For the last few weeks I’ve been bouncing ideas on how to implement the principles in James Surowiecki’s book The Wisdom of Crowds off a variety of people in the public and private spheres. I think I’ve finally got a model that works.
For those unfamiliar with the concept of the Wisdom of Crowds, here is just a bit of what I’ve written to get you up to speed:
Tell me what you think of this approach, which is designed to integrate a lot of diverse applications: business, social, political, economic, artistic, scientific, or technological. You have a problem to solve or a decision to make, this model will help you do it better.
Just to restate the basic principle: Many cognitive, coordination and cooperation problems are best solved by canvassing groups (the larger the better) of reasonably informed, unbiased, engaged people. The group’s answer is almost invariably much better than any individual expert’s answer, even better than the best answer of the experts in the group.
The reason for this superiority is that each individual brings to the problem some valuable unique knowledge or perspective, and any errors in that knowledge or perspective are balanced off against those of others in the group, so the collective wisdom of the group is likely to be extremely accurate, reliable, knowledgeable, and predictive. If you’re skeptical, please read the book — Surowiecki presents dozens of examples to support this thesis. The average prediction of one such group, the Iowa Electronic Market, over the several months before the election, was that Bush would win by a comfortable 3% margin and that Republicans would make gains in both houses of Congress. They were exactly right.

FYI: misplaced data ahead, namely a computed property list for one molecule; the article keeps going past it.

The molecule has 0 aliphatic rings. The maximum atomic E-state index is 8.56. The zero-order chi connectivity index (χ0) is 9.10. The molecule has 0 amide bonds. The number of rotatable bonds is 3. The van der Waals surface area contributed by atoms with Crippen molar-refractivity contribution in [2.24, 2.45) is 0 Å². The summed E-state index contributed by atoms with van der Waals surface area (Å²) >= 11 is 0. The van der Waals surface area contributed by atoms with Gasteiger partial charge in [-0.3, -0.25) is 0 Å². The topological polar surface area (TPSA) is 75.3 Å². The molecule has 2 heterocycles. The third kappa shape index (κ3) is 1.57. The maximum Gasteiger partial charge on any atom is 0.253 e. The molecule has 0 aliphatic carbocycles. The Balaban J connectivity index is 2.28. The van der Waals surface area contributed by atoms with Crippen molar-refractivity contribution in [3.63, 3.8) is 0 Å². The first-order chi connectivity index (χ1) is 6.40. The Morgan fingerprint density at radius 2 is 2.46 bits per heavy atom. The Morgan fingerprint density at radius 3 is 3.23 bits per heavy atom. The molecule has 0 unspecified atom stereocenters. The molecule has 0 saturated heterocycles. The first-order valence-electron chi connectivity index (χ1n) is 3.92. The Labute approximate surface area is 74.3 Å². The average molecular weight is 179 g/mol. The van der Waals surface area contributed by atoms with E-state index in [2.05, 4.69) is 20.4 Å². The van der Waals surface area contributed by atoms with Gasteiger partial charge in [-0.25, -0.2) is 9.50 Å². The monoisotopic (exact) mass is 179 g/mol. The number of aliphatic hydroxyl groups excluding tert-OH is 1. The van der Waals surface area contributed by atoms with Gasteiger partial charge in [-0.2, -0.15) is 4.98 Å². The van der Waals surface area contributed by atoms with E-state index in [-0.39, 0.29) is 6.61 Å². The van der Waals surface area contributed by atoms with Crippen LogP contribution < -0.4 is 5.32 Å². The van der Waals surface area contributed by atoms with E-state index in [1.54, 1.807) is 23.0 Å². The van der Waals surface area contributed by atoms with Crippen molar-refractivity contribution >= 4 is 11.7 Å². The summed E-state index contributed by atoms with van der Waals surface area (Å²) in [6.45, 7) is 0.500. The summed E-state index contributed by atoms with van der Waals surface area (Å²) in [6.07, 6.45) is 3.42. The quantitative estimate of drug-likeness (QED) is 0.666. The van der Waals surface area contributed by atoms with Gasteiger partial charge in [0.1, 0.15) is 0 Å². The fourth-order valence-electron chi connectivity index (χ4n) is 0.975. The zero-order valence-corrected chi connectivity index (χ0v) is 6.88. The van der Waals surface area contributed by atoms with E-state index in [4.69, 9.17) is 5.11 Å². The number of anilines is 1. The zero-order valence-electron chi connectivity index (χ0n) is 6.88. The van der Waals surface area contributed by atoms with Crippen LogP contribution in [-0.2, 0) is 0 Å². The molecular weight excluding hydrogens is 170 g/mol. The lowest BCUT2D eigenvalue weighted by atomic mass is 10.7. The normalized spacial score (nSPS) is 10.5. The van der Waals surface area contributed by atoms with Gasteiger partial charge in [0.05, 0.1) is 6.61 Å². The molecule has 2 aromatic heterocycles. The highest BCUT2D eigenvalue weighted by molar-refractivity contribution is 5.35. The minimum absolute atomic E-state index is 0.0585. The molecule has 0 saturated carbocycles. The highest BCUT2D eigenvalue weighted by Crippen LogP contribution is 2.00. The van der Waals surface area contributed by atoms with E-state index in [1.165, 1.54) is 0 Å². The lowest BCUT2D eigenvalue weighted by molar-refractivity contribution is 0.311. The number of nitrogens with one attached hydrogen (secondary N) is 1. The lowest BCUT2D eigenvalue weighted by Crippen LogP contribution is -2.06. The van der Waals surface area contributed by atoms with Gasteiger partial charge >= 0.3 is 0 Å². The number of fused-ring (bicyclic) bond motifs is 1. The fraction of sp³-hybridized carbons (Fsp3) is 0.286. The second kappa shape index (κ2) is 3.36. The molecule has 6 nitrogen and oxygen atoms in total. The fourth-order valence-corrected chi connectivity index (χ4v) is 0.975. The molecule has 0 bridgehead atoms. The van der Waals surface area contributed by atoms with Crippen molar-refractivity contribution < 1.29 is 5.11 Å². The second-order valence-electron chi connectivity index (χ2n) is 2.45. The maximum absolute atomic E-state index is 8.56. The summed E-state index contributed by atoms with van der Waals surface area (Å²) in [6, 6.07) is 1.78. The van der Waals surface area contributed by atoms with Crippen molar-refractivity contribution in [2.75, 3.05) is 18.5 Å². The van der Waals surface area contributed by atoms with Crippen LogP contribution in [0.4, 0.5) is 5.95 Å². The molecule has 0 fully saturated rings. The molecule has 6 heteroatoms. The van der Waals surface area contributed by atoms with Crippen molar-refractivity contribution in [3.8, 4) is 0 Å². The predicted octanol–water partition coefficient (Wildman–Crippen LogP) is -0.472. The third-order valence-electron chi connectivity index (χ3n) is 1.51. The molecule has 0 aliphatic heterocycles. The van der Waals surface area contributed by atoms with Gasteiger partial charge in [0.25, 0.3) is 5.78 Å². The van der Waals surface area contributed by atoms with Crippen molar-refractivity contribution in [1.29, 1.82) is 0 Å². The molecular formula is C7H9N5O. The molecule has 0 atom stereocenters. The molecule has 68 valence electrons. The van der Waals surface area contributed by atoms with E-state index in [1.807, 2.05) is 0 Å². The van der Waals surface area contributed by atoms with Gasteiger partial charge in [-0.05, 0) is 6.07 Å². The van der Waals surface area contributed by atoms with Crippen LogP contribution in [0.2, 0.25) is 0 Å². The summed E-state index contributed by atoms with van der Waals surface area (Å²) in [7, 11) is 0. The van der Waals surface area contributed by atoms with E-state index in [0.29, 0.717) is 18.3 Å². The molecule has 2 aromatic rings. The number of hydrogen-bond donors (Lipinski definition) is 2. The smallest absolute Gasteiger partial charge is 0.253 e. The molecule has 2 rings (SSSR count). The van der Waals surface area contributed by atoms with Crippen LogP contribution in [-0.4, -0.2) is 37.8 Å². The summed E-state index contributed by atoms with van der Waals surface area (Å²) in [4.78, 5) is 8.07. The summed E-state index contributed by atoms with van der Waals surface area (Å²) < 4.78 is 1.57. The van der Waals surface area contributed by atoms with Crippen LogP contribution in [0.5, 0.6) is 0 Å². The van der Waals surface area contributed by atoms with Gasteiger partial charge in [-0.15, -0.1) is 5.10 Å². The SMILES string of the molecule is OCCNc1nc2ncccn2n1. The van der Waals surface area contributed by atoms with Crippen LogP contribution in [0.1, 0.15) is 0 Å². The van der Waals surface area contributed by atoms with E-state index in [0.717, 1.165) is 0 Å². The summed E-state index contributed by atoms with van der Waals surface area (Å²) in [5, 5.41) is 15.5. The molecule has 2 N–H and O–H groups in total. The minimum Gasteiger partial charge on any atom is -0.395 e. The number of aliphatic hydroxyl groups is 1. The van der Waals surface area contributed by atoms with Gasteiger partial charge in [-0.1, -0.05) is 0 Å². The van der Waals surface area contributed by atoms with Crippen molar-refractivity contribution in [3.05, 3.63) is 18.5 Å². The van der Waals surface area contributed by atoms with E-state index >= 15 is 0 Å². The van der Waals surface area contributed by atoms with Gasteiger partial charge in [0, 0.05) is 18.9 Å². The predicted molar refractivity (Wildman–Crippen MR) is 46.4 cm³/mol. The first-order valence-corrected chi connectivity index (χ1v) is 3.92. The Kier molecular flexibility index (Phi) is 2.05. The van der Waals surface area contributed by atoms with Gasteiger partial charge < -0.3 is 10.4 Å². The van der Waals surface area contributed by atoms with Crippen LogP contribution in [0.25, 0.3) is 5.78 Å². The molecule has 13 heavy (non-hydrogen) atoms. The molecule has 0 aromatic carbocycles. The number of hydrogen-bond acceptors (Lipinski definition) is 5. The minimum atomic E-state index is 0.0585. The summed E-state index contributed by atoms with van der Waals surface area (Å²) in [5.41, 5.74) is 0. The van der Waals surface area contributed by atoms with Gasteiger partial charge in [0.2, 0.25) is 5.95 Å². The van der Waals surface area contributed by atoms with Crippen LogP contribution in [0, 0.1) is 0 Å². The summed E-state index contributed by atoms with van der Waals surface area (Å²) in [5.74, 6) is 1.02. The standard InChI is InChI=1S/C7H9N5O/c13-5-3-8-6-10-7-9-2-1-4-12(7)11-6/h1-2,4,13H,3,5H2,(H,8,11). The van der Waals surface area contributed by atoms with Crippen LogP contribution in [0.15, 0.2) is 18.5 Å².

My ‘Collective Intelligence’ model realizes (a) that there are some things that crowds can’t do (they need to be given a problem with a discrete or quantifiable set of possible answers from which to choose), (b) that care must be taken in the ‘qualification’ of the crowd to meet Surowiecki’s conditions of nonbias (they must understand the problem, be diverse in their perspectives, independent of groupthink tendencies and each able to bring a bit of unique knowledge to the problem, and (c) that there needs to be some incentive for people to participate in the crowd (those guessing correctly the number of jelly beans in the large jar at least win the jelly beans). The diagram above reflects these three constraints. Here’s how it works, using, as an example, a company’s problem of unsatisfactory productivity:
Let’s look at another, simpler example. Imagineers Inc. wants to know which of a new series of thirty possible products and services they should release to the market, and how to price them.
The model will even work on what Surowiecki calls co-operation problems, where there is some constraint that requires compromise by all, such as “What is the optimal salary distribution for our company?” All that’s needed to include such problems is to state clearly the constraints (e.g. total organization salary cannot exceed $X) and to not allow Qualified Crowd members to ‘vote’ on issues where they have a conflict of interest (e.g. each person can vote on everyone else’s salary but not on their own).
This model isn’t limited to business applications. Non-profits have productivity problems too. In fact, of the 25 problems that most often keep executives awake at night, which I reported on in an earlier post*, most of them are challenges for organizations of every type, from government departments to NGOs to charities. Although the bigger your organization the more likely the Wisdom of Crowds is to benefit your problem-solving and decision-making, even small organizations could benefit from tapping into Collective Wisdom. Here’s just a few questions that could be posed to the ‘crowd’, just to show the diversity of applications for this model: